- When finished pull out empty wrap, discard and be happy clean up is much easier.
- If you use a dark in color vanilla it could add beige hue. Clear Vanilla for white frosting
- Butter-cream Icing will last for weeks in the refrigerator, as long as it is well sealed. When ready to use again. Leave the icing at room temperature for 30 minutes to 1 hour. Add to a mixer or use a hand mixer to re-whip the icing to a smooth fluffy texture.
- You can use this icing to make roses for drying but drying time is approximately 4 days depending on the humidity in your home/area.
- I usually use aquafaba or make my own vegan merinque powder but you can now purchase vegan meringue powder online.
- This recipe can still be made and will taste the same if you don’t have aquafaba or meringue powder. However, aquafaba makes a fluffier icing and works as a stabilizer in this recipe.
10 thoughts on “Buttercream Icing”
Thanks Debbie, that was a typo. Thank you for asking.. That wouldn’t have been good. Use 2 lbs of sugar only 1 pound for each step. The error has been rectified 🙂
Hi! I’m doing a rosette cake and cupcakes for my daughter’s birthday. It starts at 3 pm and I’m planning to frost around 10am. After frosting, can I leave the cakes in the fridge first then bring it out just before 3? And if so, will the icing get ‘hard’ once I put it in the fridge? I’m afraid that once it get hard and brought to an air conditioned room (not as cold as fridge temp),it will get really soft at the end of the day and ruin the design. We will only be eating the cakes around 5pm, but I want to display it.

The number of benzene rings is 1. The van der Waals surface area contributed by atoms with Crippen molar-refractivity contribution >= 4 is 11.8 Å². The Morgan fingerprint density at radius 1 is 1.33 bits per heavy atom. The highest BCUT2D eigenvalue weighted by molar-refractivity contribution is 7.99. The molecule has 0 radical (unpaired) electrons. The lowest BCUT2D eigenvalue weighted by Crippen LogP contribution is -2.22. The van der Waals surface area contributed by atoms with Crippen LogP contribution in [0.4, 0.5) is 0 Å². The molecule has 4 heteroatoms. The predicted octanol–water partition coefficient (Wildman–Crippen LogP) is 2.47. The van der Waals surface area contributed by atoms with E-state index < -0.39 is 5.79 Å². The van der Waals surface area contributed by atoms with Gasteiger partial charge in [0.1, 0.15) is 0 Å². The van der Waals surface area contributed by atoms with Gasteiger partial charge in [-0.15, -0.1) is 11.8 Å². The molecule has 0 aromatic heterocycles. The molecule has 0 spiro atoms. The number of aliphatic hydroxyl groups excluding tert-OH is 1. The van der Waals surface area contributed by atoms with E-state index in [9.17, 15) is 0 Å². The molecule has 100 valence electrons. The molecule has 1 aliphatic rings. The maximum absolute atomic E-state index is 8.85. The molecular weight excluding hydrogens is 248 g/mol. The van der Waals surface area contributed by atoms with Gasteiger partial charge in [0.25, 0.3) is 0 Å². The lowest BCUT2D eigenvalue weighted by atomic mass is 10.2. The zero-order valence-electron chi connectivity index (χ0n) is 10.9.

No worries, that is fine. This frosting will only get really soft in hot situations like a hot sunny day outside by in direct sunlight, or if it was in a really super hot room you may have problems with the icing slumping or sliding off the cake. You will not have to worry about this in your situation. The icing does get hard when you put in the refrigerator because butter and shortening harden in cold temperatures. But just like when you leave a block of butter on the counter at normal room temperature for an hour or more it will soften back up, but not melt. Your design and rosettes should stay perfectly formed. I hope this answers your question.